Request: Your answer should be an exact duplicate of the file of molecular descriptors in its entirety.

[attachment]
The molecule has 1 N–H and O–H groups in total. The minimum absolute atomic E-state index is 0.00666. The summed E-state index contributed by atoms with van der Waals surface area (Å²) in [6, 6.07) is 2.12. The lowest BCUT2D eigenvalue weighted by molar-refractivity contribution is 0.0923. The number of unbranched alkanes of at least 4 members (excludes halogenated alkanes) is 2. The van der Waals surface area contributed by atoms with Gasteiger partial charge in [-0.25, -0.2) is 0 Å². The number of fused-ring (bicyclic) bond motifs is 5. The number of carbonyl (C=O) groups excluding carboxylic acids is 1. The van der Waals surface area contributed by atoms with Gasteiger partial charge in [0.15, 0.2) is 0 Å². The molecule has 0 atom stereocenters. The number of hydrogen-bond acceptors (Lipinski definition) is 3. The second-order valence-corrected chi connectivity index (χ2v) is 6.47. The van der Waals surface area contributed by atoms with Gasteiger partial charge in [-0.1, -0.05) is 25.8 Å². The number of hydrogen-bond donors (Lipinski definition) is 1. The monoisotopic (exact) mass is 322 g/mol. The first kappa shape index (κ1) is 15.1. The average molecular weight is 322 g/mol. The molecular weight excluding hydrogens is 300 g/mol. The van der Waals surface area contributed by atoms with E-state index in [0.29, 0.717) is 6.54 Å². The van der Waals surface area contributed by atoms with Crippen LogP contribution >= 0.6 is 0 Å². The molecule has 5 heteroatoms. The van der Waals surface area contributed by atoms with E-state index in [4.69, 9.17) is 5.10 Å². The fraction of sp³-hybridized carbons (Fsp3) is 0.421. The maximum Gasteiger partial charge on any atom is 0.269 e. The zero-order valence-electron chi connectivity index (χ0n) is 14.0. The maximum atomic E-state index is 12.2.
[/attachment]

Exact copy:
The molecule has 1 N–H and O–H groups in total. The minimum absolute atomic E-state index is 0.00666. The summed E-state index contributed by atoms with van der Waals surface area (Å²) in [6, 6.07) is 2.12. The lowest BCUT2D eigenvalue weighted by molar-refractivity contribution is 0.0923. The number of unbranched alkanes of at least 4 members (excludes halogenated alkanes) is 2. The van der Waals surface area contributed by atoms with Gasteiger partial charge in [-0.25, -0.2) is 0 Å². The number of fused-ring (bicyclic) bond motifs is 5. The number of carbonyl (C=O) groups excluding carboxylic acids is 1. The van der Waals surface area contributed by atoms with Gasteiger partial charge in [0.15, 0.2) is 0 Å². The molecule has 0 atom stereocenters. The number of hydrogen-bond acceptors (Lipinski definition) is 3. The second-order valence-corrected chi connectivity index (χ2v) is 6.47. The van der Waals surface area contributed by atoms with Gasteiger partial charge in [-0.1, -0.05) is 25.8 Å². The number of hydrogen-bond donors (Lipinski definition) is 1. The monoisotopic (exact) mass is 322 g/mol. The first kappa shape index (κ1) is 15.1. The average molecular weight is 322 g/mol. The molecular weight excluding hydrogens is 300 g/mol. The van der Waals surface area contributed by atoms with E-state index in [0.29, 0.717) is 6.54 Å². The van der Waals surface area contributed by atoms with Crippen LogP contribution >= 0.6 is 0 Å². The molecule has 5 heteroatoms. The van der Waals surface area contributed by atoms with E-state index in [4.69, 9.17) is 5.10 Å². The fraction of sp³-hybridized carbons (Fsp3) is 0.421. The maximum Gasteiger partial charge on any atom is 0.269 e. The zero-order valence-electron chi connectivity index (χ0n) is 14.0. The maximum atomic E-state index is 12.2.